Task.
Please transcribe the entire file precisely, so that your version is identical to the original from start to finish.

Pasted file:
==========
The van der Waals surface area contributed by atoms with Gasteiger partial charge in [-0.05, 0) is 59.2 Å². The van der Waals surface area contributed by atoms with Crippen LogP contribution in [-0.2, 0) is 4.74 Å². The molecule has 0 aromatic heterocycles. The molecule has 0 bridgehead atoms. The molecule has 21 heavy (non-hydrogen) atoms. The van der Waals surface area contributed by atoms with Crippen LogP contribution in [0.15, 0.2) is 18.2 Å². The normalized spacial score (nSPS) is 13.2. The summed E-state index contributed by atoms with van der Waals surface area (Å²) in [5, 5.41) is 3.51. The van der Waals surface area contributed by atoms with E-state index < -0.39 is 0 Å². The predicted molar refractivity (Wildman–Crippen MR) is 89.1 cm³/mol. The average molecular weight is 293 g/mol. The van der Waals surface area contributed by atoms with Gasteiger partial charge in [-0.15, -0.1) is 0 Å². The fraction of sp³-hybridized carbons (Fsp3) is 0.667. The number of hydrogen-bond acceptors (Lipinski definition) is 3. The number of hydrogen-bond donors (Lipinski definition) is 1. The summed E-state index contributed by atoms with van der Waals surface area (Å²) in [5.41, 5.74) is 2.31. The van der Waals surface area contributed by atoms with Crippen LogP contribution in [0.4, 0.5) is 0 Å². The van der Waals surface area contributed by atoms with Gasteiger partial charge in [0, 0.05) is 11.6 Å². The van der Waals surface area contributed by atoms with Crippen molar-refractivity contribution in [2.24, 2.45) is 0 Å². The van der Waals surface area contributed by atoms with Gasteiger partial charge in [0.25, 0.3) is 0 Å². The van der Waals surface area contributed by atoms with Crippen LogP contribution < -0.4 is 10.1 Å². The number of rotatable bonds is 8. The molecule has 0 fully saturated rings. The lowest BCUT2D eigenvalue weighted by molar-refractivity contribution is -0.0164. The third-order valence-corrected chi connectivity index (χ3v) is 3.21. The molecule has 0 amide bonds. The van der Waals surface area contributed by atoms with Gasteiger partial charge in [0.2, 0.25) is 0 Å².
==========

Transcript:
The van der Waals surface area contributed by atoms with Gasteiger partial charge in [-0.05, 0) is 59.2 Å². The van der Waals surface area contributed by atoms with Crippen LogP contribution in [-0.2, 0) is 4.74 Å². The molecule has 0 aromatic heterocycles. The molecule has 0 bridgehead atoms. The molecule has 21 heavy (non-hydrogen) atoms. The van der Waals surface area contributed by atoms with Crippen LogP contribution in [0.15, 0.2) is 18.2 Å². The normalized spacial score (nSPS) is 13.2. The summed E-state index contributed by atoms with van der Waals surface area (Å²) in [5, 5.41) is 3.51. The van der Waals surface area contributed by atoms with E-state index < -0.39 is 0 Å². The predicted molar refractivity (Wildman–Crippen MR) is 89.1 cm³/mol. The average molecular weight is 293 g/mol. The van der Waals surface area contributed by atoms with Gasteiger partial charge in [-0.15, -0.1) is 0 Å². The fraction of sp³-hybridized carbons (Fsp3) is 0.667. The number of hydrogen-bond acceptors (Lipinski definition) is 3. The number of hydrogen-bond donors (Lipinski definition) is 1. The summed E-state index contributed by atoms with van der Waals surface area (Å²) in [5.41, 5.74) is 2.31. The van der Waals surface area contributed by atoms with Crippen LogP contribution in [0.4, 0.5) is 0 Å². The van der Waals surface area contributed by atoms with Gasteiger partial charge in [0, 0.05) is 11.6 Å². The van der Waals surface area contributed by atoms with Crippen molar-refractivity contribution in [2.24, 2.45) is 0 Å². The van der Waals surface area contributed by atoms with Gasteiger partial charge in [0.25, 0.3) is 0 Å². The van der Waals surface area contributed by atoms with Crippen LogP contribution < -0.4 is 10.1 Å². The number of rotatable bonds is 8. The molecule has 0 fully saturated rings. The lowest BCUT2D eigenvalue weighted by molar-refractivity contribution is -0.0164. The third-order valence-corrected chi connectivity index (χ3v) is 3.21. The molecule has 0 amide bonds. The van der Waals surface area contributed by atoms with Gasteiger partial charge in [0.2, 0.25) is 0 Å².